Williams stops two-point attempt to rescue Eagles

Williams stops two-point attempt to rescue Eagles

December 30, 2013, 1:45 am
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Locked in a matchup with Dez Bryant, Cary Williams (shown tackling Bryant here) broke up a possible game-tying two-point conversion intended for the star wideout in the Eagles' 24-22 win. (USA Today Images)

ARLINGTON, Texas -- He knew it was coming.

Before the ball was even thrown, as he lined up across from one of the NFL’s most explosive and sure-handed wideouts, Williams knew the ball would come his way.

And he knew the fate of the game rested on his ability to make sure the ball never made it into Dez Bryant’s hands.

“I just basically knew what was coming, man,” Williams said, “and made the best play I possibly could and was able to get my hands on it.”

Before fellow cornerback Brandon Boykin rescued the Eagles’ 24-22 win over the Cowboys and helped send the Eagles to an NFC East title and back into the postseason with an interception on Dallas’ last possession (see story), Williams preserved it.

He broke up a two-point conversion from Kyle Orton to Bryant in the end zone after Bryant had caught a 32-yard touchdown with 3:57 to play that cut the Eagles’ lead to 24-22 (see Instant Replay). If Bryant had caught Orton’s conversion pass and tied the game, the outcome could have been completely different.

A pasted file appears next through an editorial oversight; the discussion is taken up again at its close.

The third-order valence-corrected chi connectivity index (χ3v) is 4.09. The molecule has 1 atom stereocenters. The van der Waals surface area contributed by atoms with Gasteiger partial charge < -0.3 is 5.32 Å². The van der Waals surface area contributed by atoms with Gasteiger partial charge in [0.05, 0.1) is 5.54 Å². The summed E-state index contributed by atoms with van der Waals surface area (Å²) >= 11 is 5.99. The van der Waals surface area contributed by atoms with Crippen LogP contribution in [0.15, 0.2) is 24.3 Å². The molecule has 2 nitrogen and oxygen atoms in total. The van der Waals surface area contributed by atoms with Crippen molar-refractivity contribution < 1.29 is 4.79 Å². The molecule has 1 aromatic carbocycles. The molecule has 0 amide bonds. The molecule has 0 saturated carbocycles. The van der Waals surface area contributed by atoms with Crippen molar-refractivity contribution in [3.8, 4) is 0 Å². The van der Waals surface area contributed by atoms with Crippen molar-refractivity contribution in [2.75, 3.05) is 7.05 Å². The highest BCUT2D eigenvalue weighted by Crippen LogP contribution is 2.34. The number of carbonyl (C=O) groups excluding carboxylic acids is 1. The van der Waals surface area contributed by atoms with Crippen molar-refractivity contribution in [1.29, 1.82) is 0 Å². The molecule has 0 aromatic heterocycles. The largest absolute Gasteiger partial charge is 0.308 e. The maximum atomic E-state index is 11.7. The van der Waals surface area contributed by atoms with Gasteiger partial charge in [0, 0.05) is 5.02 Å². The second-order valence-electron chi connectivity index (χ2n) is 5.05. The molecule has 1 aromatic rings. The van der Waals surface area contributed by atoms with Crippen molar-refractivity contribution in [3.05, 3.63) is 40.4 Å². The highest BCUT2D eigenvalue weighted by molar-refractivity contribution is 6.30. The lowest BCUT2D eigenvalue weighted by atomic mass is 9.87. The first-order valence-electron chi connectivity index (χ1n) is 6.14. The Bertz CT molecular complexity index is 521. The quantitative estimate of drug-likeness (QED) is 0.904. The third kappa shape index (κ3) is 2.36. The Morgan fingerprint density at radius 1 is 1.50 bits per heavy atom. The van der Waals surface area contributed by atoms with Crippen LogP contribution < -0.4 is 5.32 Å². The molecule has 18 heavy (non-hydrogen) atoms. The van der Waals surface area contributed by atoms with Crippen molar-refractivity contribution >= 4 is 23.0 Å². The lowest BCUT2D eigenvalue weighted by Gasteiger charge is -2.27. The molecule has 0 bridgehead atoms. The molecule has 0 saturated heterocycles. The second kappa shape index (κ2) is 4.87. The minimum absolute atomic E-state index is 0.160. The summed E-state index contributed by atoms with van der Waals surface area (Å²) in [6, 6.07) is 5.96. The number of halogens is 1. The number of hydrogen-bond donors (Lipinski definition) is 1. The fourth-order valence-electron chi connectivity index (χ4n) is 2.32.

It could have been the Eagles watching the playoffs from home for the third straight year instead of Dallas, which lost out on the division title in the season finale for the third straight season.

Williams, who gave up a six-yard touchdown to Brandon Marshall the week before, anticipated the Cowboys' taking the same tack. He tightly stuck the 225-pound Pro Bowl receiver and lunged to bat away the low pass before Bryant could snag it.

“I knew it,” Williams said. “When you look at it, 82 (Jason Witten) and 88 (Bryant) were their top targets in the red zone. Once they came out split wide, I knew it was going to be a version of a back-shoulder fade. I was figuring it was gonna be something toward the pylon, but he didn’t run that play.

“They got me on it a couple of times when I played them in Baltimore so I kind of figured that that was coming. Last week I gave up one to Brandon Marshall, so I figured, ‘Hey, why wouldn’t they do it.’”

In general, Williams, one of the team’s most significant free-agent acquisitions, helped limit the damage done by Bryant, who caught eight passes for 99 yards. Bryant had caught eight for 110 in the first meeting.

The Eagles produced three turnovers and came up with big stops in the second half while the offense struggled. Williams, who won a Super Bowl with the Ravens, has made the postseason in each of his six seasons in the league.

He’ll never be considered one of the league’s best cover corners, but he plays with an edge and has a knack for coming up big in big games.

“It’s the will to win, man,” he said. “That’s all it is. We got the job done when it was needed.”